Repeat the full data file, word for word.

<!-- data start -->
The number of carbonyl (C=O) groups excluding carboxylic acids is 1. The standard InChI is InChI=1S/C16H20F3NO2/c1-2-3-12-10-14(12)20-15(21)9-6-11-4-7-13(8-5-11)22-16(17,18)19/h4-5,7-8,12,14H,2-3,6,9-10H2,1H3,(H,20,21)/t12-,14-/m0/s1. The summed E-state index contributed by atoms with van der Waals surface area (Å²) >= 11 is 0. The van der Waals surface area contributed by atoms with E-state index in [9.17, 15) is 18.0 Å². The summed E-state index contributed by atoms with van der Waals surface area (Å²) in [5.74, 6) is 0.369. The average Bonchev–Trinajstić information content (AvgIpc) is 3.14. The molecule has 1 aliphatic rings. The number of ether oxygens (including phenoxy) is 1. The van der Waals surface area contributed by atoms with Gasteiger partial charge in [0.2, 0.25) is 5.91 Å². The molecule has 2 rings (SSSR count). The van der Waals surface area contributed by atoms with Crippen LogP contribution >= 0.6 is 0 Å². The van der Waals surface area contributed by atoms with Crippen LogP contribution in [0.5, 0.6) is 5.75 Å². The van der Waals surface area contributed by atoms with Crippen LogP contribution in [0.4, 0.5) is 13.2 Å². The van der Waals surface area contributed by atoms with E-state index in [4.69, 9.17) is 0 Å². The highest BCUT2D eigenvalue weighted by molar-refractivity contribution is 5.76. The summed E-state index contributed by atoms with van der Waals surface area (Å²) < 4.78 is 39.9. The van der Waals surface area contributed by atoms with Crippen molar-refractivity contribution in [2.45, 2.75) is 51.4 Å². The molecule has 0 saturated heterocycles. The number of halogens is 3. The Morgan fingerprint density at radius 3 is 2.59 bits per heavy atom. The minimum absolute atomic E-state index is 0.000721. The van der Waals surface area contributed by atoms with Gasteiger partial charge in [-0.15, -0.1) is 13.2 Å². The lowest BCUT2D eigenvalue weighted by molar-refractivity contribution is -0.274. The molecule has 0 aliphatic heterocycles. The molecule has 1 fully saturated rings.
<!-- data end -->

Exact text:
The number of carbonyl (C=O) groups excluding carboxylic acids is 1. The standard InChI is InChI=1S/C16H20F3NO2/c1-2-3-12-10-14(12)20-15(21)9-6-11-4-7-13(8-5-11)22-16(17,18)19/h4-5,7-8,12,14H,2-3,6,9-10H2,1H3,(H,20,21)/t12-,14-/m0/s1. The summed E-state index contributed by atoms with van der Waals surface area (Å²) >= 11 is 0. The van der Waals surface area contributed by atoms with E-state index in [9.17, 15) is 18.0 Å². The summed E-state index contributed by atoms with van der Waals surface area (Å²) in [5.74, 6) is 0.369. The average Bonchev–Trinajstić information content (AvgIpc) is 3.14. The molecule has 1 aliphatic rings. The number of ether oxygens (including phenoxy) is 1. The van der Waals surface area contributed by atoms with Gasteiger partial charge in [0.2, 0.25) is 5.91 Å². The molecule has 2 rings (SSSR count). The van der Waals surface area contributed by atoms with Crippen LogP contribution >= 0.6 is 0 Å². The van der Waals surface area contributed by atoms with Crippen LogP contribution in [0.5, 0.6) is 5.75 Å². The van der Waals surface area contributed by atoms with Crippen LogP contribution in [0.4, 0.5) is 13.2 Å². The van der Waals surface area contributed by atoms with E-state index in [4.69, 9.17) is 0 Å². The highest BCUT2D eigenvalue weighted by molar-refractivity contribution is 5.76. The summed E-state index contributed by atoms with van der Waals surface area (Å²) < 4.78 is 39.9. The van der Waals surface area contributed by atoms with Crippen molar-refractivity contribution in [2.45, 2.75) is 51.4 Å². The molecule has 0 saturated heterocycles. The number of halogens is 3. The Morgan fingerprint density at radius 3 is 2.59 bits per heavy atom. The minimum absolute atomic E-state index is 0.000721. The van der Waals surface area contributed by atoms with Gasteiger partial charge in [-0.15, -0.1) is 13.2 Å². The lowest BCUT2D eigenvalue weighted by molar-refractivity contribution is -0.274. The molecule has 0 aliphatic heterocycles. The molecule has 1 fully saturated rings.